Much to the surprise of me and most of my friends, a federal judge ruled on Friday that Utah's prohibition on same-sex marriage is unconstitutional.
Also, in an unrelated case, there was recently a surprising ruling having to do with polygamy in Utah.
But there's been a lot of confusion and a little misinformation floating around, so I wanted to clear some stuff up.
First: Utah did not legalize polygamy. Last weekend, a federal judge ruled that Utah can no longer prosecute people for “cohabition”—that is, for “living together in what appeared to be a polygamous relationship,” as an NPR article puts it. But you can still only have one legal spouse at a time.
As for marriage equality: Friday's ruling was a huge and awesome step forward, but it wasn't a final decision, because it's being appealed.
The ruling takes effect immediately, and so some Utahns, including a state senator, are getting same-sex-married right away. Yay!
But in the past, such rulings have almost always been quickly followed by a stay, pending resolution of appeals.
Equality on Trial has some updates on the state of the appeal. Short version: The state has asked the district court's judge to stay his ruling, but it sounds like the court may not decide whether to issue a stay for a few days yet, and during that time weddings are proceeding.
(The state actually had the chutzpah to say that issuing the stay would protect same-sex couples, because without the stay, such couples might get married but would remain uncertain about whether their marriages would be revoked.)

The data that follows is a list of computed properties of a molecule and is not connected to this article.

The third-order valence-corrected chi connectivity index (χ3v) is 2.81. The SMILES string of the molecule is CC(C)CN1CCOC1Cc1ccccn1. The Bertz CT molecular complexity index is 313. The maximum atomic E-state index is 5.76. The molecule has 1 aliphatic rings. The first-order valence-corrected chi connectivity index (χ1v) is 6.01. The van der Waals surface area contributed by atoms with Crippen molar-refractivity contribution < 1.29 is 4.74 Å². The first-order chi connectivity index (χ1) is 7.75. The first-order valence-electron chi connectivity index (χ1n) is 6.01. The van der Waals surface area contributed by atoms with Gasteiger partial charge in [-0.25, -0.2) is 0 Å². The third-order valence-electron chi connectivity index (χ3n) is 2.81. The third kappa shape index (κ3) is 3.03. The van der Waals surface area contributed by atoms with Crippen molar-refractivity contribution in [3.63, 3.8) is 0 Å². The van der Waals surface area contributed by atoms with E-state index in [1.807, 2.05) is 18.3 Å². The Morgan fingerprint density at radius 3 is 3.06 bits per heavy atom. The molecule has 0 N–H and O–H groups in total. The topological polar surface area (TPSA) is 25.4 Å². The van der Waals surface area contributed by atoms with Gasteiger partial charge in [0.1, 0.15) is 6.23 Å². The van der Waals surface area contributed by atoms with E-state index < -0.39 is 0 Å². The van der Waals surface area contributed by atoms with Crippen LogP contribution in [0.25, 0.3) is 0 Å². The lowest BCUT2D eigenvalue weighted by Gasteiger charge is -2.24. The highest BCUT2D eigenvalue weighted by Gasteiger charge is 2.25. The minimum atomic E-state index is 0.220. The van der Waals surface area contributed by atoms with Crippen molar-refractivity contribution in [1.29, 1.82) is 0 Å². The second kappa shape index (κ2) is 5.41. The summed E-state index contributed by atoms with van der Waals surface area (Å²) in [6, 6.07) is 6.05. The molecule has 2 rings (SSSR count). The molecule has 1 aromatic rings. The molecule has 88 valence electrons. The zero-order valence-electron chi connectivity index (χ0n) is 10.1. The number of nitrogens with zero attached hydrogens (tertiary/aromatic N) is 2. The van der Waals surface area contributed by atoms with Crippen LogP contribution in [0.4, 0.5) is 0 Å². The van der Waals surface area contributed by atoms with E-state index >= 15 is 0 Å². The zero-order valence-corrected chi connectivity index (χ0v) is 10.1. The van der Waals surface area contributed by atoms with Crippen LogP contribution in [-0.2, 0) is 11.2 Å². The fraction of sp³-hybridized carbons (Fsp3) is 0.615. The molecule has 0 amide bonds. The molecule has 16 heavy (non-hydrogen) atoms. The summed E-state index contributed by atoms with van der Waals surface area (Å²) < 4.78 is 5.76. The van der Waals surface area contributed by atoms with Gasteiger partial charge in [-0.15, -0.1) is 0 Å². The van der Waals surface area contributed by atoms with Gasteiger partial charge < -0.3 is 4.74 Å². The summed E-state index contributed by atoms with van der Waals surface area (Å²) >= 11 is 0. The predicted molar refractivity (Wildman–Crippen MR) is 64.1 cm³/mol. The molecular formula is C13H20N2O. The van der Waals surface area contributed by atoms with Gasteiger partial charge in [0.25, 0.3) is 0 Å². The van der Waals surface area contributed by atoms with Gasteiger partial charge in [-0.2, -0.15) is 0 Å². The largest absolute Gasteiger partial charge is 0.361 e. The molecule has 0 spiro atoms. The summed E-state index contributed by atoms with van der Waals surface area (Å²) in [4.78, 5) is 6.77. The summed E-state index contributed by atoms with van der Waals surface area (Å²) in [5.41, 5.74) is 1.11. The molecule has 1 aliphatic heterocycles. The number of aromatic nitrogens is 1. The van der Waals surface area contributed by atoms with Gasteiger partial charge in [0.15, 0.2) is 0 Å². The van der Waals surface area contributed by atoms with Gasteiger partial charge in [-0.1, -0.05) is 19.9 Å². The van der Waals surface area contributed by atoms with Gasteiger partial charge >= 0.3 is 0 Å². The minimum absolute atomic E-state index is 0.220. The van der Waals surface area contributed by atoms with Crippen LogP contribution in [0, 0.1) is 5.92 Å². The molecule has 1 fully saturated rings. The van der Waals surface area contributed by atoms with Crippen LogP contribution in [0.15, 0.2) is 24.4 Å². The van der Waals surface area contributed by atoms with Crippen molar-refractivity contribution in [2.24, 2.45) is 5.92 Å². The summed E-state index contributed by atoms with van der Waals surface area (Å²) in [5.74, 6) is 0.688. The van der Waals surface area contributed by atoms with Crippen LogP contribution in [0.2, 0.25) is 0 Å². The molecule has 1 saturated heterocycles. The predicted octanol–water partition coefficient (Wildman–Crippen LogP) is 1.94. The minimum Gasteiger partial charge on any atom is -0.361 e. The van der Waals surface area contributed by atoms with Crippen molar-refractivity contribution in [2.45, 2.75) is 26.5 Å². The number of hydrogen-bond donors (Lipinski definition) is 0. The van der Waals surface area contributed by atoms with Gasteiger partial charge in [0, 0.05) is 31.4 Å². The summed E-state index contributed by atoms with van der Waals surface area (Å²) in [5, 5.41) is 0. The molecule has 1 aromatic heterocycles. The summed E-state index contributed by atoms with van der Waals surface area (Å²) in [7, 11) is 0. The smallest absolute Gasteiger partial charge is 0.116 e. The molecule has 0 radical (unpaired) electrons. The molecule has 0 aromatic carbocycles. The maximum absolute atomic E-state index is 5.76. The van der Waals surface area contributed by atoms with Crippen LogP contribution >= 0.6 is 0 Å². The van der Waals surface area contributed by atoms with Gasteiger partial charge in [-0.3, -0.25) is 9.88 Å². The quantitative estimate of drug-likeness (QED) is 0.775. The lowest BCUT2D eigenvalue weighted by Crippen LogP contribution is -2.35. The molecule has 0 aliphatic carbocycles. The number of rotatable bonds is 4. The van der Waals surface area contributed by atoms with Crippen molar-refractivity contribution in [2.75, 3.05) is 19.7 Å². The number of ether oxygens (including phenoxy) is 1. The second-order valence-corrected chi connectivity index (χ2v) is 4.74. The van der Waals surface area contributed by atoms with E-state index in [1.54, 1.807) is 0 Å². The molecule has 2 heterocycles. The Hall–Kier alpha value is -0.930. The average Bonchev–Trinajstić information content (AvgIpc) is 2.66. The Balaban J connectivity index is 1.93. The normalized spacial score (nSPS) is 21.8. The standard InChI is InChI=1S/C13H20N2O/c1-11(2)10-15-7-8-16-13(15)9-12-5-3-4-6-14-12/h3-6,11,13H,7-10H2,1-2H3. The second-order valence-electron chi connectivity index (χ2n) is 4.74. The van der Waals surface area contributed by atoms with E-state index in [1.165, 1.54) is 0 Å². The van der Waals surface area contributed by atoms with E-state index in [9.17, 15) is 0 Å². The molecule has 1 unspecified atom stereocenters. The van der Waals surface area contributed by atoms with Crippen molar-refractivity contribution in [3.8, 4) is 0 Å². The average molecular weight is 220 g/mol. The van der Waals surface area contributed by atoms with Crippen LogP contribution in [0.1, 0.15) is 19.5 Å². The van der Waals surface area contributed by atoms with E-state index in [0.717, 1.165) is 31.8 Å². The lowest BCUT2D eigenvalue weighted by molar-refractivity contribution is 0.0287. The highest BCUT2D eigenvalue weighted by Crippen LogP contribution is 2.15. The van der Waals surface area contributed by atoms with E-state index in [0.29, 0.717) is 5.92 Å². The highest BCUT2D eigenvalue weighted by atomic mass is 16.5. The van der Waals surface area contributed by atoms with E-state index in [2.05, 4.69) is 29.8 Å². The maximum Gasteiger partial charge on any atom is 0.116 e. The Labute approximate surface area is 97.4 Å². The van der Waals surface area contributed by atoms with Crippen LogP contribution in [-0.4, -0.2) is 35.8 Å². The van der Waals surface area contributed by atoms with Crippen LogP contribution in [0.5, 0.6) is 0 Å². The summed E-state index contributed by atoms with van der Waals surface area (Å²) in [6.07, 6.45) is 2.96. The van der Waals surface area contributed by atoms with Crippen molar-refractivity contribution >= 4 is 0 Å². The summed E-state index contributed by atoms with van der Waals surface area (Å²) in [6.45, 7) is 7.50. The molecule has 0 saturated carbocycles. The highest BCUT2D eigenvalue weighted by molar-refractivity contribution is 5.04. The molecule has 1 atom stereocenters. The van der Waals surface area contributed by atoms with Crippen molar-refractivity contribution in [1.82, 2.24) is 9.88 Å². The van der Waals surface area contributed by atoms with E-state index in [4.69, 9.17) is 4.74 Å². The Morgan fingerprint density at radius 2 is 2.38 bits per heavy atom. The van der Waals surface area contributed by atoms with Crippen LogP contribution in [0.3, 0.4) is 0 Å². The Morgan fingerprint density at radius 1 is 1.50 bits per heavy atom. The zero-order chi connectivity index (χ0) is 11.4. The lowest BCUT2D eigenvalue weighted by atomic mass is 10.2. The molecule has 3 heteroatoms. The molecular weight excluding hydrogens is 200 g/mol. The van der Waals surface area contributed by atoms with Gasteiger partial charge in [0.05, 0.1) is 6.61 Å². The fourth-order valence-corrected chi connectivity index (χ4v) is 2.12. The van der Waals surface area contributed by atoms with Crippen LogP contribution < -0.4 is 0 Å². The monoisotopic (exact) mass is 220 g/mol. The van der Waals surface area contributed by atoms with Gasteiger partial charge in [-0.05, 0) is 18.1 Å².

In the Prop 8 case in California, Judge Walker's ruling was appealed to the Ninth Circuit Court of Appeals, which I gather is notoriously liberal. But in this case in Utah, the appeals court is the Tenth Circuit, which I gather tends to be moderate-to-conservative. I have no idea whether that means they're likely to overturn the lower court's ruling or not.
However they decide, though, their decision will almost certainly get appealed to the Supreme Court. Which may decide not to take it, but all this will take time; I suspect that Utah's legal position on this issue won't be settled 'til late 2014 at the earliest. But I could be way off; I'm just guessing.
A few of my friends have noted, with understandable glee, that the district court's decision quotes Scalia's dissent from this year's DOMA case. I'm amused too; I feel like Scalia's gloomy dissents are turning out to be self-fulfilling prophecies. In particular, his dissent in Lawrence v Texas correctly predicted that the majority ruling left anti-marriage-equality laws on shaky ground, and iIrc Judge Walker quoted him in his decision on Prop 8 in California.
Various people have asked how many states now have marriage equality. The answer depends on how you count:
As of Thursday, when New Mexico's state supreme court ruled in favor of equality, sixteen US states (plus DC, plus several Native American jurisdictions) have full marriage equality.
One more, Illinois, has passed a final law to achieve marriage equality, but it won't go into effect until next June or so. I nonetheless count it as an equality state.
And now people are getting married in Utah, so you could count it as eighteen. But I expect a stay to go into effect within the next few days, and the decision could be overturned by either of the two higher courts, so I'm not counting it yet.
So: 17 by my count, but 16 or 18 could also be valid answers.
Btw, not counting Utah, I think ten of those states have achieved marriage equality in the past thirteen months. It's been a remarkable just-over-a-year. Sadly, progress will be much slower for a while, but even so, I'm really pleased.